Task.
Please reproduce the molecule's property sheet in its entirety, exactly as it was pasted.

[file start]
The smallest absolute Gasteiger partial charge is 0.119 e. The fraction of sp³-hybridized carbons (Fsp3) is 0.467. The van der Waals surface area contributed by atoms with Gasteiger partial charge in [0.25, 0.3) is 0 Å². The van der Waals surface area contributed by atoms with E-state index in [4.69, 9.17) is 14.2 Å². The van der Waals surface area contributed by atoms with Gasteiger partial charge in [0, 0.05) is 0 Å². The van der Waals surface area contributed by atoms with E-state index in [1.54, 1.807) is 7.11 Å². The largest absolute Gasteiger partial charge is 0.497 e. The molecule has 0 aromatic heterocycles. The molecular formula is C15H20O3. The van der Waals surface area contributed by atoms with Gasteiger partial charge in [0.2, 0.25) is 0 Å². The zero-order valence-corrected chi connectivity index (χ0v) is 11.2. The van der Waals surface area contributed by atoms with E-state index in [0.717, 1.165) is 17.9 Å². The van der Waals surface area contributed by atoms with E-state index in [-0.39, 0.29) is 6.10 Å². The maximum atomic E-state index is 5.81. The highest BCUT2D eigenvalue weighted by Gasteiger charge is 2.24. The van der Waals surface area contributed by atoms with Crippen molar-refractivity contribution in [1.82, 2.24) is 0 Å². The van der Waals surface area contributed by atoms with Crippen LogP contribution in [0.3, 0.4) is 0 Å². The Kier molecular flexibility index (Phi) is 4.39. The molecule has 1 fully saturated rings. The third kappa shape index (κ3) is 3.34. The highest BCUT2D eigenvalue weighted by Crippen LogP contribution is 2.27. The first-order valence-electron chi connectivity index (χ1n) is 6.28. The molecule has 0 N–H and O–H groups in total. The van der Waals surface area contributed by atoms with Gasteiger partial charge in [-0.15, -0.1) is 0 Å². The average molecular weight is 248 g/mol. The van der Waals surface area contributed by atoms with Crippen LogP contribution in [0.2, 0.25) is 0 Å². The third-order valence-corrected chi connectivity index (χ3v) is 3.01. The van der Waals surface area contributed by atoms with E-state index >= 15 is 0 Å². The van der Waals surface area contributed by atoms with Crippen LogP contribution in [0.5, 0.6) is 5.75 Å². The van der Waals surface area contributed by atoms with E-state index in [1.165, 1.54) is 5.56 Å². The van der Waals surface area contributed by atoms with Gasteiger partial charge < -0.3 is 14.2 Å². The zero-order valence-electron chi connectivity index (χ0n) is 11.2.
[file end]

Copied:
The smallest absolute Gasteiger partial charge is 0.119 e. The fraction of sp³-hybridized carbons (Fsp3) is 0.467. The van der Waals surface area contributed by atoms with Gasteiger partial charge in [0.25, 0.3) is 0 Å². The van der Waals surface area contributed by atoms with E-state index in [4.69, 9.17) is 14.2 Å². The van der Waals surface area contributed by atoms with Gasteiger partial charge in [0, 0.05) is 0 Å². The van der Waals surface area contributed by atoms with E-state index in [1.54, 1.807) is 7.11 Å². The largest absolute Gasteiger partial charge is 0.497 e. The molecule has 0 aromatic heterocycles. The molecular formula is C15H20O3. The van der Waals surface area contributed by atoms with Gasteiger partial charge in [0.2, 0.25) is 0 Å². The zero-order valence-corrected chi connectivity index (χ0v) is 11.2. The van der Waals surface area contributed by atoms with E-state index in [0.717, 1.165) is 17.9 Å². The van der Waals surface area contributed by atoms with E-state index in [-0.39, 0.29) is 6.10 Å². The maximum atomic E-state index is 5.81. The highest BCUT2D eigenvalue weighted by Gasteiger charge is 2.24. The van der Waals surface area contributed by atoms with Crippen molar-refractivity contribution in [1.82, 2.24) is 0 Å². The van der Waals surface area contributed by atoms with Crippen LogP contribution in [0.3, 0.4) is 0 Å². The Kier molecular flexibility index (Phi) is 4.39. The molecule has 1 fully saturated rings. The third kappa shape index (κ3) is 3.34. The highest BCUT2D eigenvalue weighted by Crippen LogP contribution is 2.27. The first-order valence-electron chi connectivity index (χ1n) is 6.28. The molecule has 0 N–H and O–H groups in total. The van der Waals surface area contributed by atoms with Gasteiger partial charge in [-0.15, -0.1) is 0 Å². The average molecular weight is 248 g/mol. The van der Waals surface area contributed by atoms with Crippen LogP contribution in [0.2, 0.25) is 0 Å². The third-order valence-corrected chi connectivity index (χ3v) is 3.01. The van der Waals surface area contributed by atoms with E-state index >= 15 is 0 Å². The van der Waals surface area contributed by atoms with Crippen LogP contribution in [0.5, 0.6) is 5.75 Å². The van der Waals surface area contributed by atoms with E-state index in [1.165, 1.54) is 5.56 Å². The van der Waals surface area contributed by atoms with Gasteiger partial charge < -0.3 is 14.2 Å². The zero-order valence-electron chi connectivity index (χ0n) is 11.2.